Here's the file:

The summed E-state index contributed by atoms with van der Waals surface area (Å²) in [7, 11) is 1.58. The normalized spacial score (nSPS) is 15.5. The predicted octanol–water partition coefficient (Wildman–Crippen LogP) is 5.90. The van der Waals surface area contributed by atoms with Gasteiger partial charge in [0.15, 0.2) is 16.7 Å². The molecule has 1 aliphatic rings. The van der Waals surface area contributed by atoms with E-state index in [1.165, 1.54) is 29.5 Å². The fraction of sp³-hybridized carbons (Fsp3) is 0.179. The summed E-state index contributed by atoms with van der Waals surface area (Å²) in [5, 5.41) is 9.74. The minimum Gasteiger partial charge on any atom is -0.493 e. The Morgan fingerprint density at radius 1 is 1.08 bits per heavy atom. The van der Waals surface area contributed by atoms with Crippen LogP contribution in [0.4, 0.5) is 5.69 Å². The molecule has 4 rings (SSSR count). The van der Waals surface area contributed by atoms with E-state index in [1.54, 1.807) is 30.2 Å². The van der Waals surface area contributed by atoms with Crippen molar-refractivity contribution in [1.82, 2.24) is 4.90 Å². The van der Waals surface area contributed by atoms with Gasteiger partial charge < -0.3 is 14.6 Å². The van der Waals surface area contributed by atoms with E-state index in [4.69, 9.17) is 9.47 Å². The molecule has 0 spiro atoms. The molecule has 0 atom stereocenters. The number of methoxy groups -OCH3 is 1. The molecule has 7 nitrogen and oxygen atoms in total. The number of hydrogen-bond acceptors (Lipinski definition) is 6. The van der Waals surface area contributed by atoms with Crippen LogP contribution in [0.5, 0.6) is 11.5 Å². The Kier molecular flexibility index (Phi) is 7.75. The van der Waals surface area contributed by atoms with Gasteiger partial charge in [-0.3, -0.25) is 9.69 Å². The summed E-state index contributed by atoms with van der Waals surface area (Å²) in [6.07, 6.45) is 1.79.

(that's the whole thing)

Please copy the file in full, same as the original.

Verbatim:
The summed E-state index contributed by atoms with van der Waals surface area (Å²) in [7, 11) is 1.58. The normalized spacial score (nSPS) is 15.5. The predicted octanol–water partition coefficient (Wildman–Crippen LogP) is 5.90. The van der Waals surface area contributed by atoms with Gasteiger partial charge in [0.15, 0.2) is 16.7 Å². The molecule has 1 aliphatic rings. The van der Waals surface area contributed by atoms with E-state index in [1.165, 1.54) is 29.5 Å². The fraction of sp³-hybridized carbons (Fsp3) is 0.179. The summed E-state index contributed by atoms with van der Waals surface area (Å²) in [5, 5.41) is 9.74. The minimum Gasteiger partial charge on any atom is -0.493 e. The Morgan fingerprint density at radius 1 is 1.08 bits per heavy atom. The van der Waals surface area contributed by atoms with Crippen LogP contribution in [0.4, 0.5) is 5.69 Å². The molecule has 4 rings (SSSR count). The van der Waals surface area contributed by atoms with E-state index in [1.54, 1.807) is 30.2 Å². The van der Waals surface area contributed by atoms with Crippen molar-refractivity contribution in [1.82, 2.24) is 4.90 Å². The van der Waals surface area contributed by atoms with Gasteiger partial charge < -0.3 is 14.6 Å². The van der Waals surface area contributed by atoms with E-state index in [4.69, 9.17) is 9.47 Å². The molecule has 0 spiro atoms. The molecule has 0 atom stereocenters. The number of methoxy groups -OCH3 is 1. The molecule has 7 nitrogen and oxygen atoms in total. The number of hydrogen-bond acceptors (Lipinski definition) is 6. The van der Waals surface area contributed by atoms with Crippen LogP contribution in [0.5, 0.6) is 11.5 Å². The Kier molecular flexibility index (Phi) is 7.75. The van der Waals surface area contributed by atoms with Gasteiger partial charge in [-0.3, -0.25) is 9.69 Å². The summed E-state index contributed by atoms with van der Waals surface area (Å²) in [6.07, 6.45) is 1.79.